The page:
The SF Chronicle’s always astute J.K. Dineen described on February 18 how Mid-Market housing projects took years to get approved despite strong neighborhood support (“Popular Mid-Market housing proposals wait years for OK”). But Mid-Market’s progress was also slowed by city delays on major retail and streetscape projects.
Planning Nearly Kills CityPlace
Consider the nearly completed shopping center 6 x 6, a six story retail building on Market Street between Fifth and Sixth Streets. The complex has yet to attract any tenants.
This project, originally called CityPlace, was first proposed in 2007. This was over three years before Twitter announced plans to relocate to Mid-Market. After decades of investors ignoring that portion of Market Street, CityPlace now offered a real chance to jump start Mid-Market’s revival. Everyone who had spent years working to improve Mid-Market saw CityPlace as a potential game changer.
One would expect that city officials rolled out the red carpet to get construction started on the $150 million CityPlace investment. The project was bringing 250,000 square feet of retail and hundreds of jobs into a long economically distressed area.
But that’s not what happened.
As I described on June 1 2010 (“The Real Obscenity at SF’s Planning Department”), “in San Francisco, even a game-changing project like City Place could not escape Planning’s obsession with achieving consensus. And since at least one credible person had problems with including parking in a project that would create hundreds of construction and permanent retail jobs (and even the lowest paid are governed by the city’s higher local minimum wage), that meant that City Place’s approval pace had to be slowed down to address such concerns. So rather than get on the fast track, City Place was placed on the standard Planning schedule.”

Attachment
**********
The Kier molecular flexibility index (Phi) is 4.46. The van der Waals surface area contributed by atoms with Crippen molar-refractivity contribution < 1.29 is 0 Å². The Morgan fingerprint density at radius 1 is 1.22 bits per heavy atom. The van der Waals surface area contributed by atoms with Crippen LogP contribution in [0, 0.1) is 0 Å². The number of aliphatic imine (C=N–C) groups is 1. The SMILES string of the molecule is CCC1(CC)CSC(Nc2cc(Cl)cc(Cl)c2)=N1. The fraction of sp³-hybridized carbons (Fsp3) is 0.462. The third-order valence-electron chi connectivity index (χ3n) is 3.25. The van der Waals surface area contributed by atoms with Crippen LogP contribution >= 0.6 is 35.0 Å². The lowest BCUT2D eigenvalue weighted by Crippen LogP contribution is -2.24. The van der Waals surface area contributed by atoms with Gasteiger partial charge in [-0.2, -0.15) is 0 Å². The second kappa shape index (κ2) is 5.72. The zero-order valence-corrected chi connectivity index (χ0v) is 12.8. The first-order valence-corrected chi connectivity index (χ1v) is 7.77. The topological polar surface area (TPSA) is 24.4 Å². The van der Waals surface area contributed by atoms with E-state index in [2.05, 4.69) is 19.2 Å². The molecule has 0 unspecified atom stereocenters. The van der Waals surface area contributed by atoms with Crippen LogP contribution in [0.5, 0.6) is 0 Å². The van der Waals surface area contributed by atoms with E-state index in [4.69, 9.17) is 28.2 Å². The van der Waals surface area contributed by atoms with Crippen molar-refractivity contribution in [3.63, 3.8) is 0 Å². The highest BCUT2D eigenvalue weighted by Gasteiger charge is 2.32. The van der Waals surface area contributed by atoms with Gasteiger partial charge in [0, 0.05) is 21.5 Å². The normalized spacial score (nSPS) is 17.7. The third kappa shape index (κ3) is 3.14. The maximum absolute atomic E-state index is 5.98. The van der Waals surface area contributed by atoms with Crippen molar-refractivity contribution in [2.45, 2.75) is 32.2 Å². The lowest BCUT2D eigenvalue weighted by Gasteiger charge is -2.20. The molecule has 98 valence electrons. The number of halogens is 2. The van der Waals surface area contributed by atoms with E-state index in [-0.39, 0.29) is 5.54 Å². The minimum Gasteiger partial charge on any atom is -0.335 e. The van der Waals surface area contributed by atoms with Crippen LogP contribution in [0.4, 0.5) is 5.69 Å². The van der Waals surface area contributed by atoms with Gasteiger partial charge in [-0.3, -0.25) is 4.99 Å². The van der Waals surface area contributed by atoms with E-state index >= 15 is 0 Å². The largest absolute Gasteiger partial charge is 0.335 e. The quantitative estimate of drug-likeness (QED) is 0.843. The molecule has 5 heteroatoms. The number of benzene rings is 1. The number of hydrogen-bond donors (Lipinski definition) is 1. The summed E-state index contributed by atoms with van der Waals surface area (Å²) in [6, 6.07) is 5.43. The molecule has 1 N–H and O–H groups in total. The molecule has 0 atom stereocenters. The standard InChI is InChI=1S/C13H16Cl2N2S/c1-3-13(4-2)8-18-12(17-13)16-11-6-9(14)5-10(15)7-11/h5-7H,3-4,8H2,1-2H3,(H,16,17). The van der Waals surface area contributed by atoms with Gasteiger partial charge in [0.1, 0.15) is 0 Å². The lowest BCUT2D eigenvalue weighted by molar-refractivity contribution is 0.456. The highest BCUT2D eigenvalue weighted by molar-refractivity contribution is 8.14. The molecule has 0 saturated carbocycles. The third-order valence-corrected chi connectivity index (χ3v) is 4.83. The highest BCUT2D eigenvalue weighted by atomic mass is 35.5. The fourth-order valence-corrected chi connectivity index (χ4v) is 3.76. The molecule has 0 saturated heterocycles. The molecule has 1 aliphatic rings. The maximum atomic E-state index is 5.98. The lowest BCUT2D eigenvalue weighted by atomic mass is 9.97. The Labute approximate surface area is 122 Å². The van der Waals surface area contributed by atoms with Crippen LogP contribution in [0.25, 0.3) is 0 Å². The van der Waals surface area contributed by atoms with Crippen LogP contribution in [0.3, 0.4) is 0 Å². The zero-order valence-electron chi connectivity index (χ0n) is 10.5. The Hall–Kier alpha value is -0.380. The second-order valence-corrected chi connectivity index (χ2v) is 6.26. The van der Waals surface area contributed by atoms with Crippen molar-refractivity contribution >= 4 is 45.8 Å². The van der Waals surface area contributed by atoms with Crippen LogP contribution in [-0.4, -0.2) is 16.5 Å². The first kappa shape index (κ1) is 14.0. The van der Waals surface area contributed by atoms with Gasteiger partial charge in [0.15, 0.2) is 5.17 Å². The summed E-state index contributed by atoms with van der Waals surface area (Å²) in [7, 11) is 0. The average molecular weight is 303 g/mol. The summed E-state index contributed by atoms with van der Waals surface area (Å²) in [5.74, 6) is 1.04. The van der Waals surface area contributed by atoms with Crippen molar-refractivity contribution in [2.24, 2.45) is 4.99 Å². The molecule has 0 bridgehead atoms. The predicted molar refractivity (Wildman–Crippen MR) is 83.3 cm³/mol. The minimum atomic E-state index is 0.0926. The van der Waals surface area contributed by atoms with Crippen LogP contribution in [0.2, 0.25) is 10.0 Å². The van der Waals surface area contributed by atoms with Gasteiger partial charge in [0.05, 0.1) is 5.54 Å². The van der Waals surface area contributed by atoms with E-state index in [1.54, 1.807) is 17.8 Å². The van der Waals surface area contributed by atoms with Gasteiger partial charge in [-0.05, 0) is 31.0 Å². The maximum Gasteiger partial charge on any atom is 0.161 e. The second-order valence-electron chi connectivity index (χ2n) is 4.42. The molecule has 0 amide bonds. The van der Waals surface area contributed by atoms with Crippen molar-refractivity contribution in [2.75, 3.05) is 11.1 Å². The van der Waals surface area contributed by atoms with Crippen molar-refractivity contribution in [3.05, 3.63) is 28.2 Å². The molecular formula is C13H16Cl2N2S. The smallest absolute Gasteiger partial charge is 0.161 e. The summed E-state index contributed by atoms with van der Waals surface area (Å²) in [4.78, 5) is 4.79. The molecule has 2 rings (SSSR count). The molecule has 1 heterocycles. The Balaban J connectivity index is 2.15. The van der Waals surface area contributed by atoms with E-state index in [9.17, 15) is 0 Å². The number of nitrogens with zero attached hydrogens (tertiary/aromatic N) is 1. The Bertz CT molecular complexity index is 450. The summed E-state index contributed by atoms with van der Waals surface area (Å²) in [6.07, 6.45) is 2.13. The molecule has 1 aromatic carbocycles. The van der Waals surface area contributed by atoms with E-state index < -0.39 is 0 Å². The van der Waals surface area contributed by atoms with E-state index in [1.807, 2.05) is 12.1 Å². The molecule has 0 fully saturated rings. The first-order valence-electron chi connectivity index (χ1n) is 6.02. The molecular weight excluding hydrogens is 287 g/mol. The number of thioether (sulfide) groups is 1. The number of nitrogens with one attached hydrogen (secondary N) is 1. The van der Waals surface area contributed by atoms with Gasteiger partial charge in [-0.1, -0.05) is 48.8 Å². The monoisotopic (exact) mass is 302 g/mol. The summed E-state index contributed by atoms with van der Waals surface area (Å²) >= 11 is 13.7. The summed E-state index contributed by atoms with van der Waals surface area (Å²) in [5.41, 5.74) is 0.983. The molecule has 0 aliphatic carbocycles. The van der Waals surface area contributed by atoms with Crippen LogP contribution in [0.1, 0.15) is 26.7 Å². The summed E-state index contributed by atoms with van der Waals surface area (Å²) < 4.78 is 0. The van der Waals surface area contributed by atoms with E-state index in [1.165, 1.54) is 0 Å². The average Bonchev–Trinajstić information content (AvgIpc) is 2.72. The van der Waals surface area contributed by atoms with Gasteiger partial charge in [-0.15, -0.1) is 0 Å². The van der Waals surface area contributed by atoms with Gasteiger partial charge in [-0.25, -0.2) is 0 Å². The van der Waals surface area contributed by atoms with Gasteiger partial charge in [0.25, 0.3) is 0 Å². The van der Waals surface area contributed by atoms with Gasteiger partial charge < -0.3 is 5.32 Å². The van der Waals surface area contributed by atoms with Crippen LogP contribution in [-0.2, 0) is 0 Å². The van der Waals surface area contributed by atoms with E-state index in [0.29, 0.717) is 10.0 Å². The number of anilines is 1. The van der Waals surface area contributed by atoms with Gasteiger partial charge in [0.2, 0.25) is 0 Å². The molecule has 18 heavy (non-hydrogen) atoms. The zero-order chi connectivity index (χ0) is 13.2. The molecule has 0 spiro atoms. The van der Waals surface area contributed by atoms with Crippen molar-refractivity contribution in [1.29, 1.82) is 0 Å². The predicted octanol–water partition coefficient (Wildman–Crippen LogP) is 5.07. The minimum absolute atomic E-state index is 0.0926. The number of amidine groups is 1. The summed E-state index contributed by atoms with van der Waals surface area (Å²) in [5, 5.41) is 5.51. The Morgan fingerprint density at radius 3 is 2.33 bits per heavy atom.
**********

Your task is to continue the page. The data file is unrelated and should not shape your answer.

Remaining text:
Only in San Francisco could testimony from one member of the public and concern from one Planning Commissioner stop such a vital, job producing project. But that is exactly what happened to CityPlace following its initial Planning Commission hearing.
The significance of the delay was not clear at the time. The CityPlace website had foreseen a fall 2009 groundbreaking. Naïve as I then was, I noted that “if lucky, and if the Commission approves the project on June 10, this high-profile revenue and job creating project will start only a year late.”
But the developers of CityPlace were not lucky.
Thanks to the Planning Commission delays, groundbreaking on the most ambitious investment in Mid-Market in over fifty years did not occur until November 12, 2014. That’s five years after original developer David Rhodes anticipated.
The project was now owned by a Texas company, Cypress Equities. Cypress Equities owner Chris Maguire said at the groundbreaking that Cypress wants to “take its time to get it right”—which, by the lack of any tenants, it appears to be doing.
But let’s keep the real history of this project in mind.
In 2007, David Rhodes, a conscientious developer with an ambitious vision for a revived Mid-Market, offered San Francisco a bold revitalization proposal. But instead of being applauded, the project was treated with distrust and skepticism by a Planning Department and Commission unable to appreciate its importance.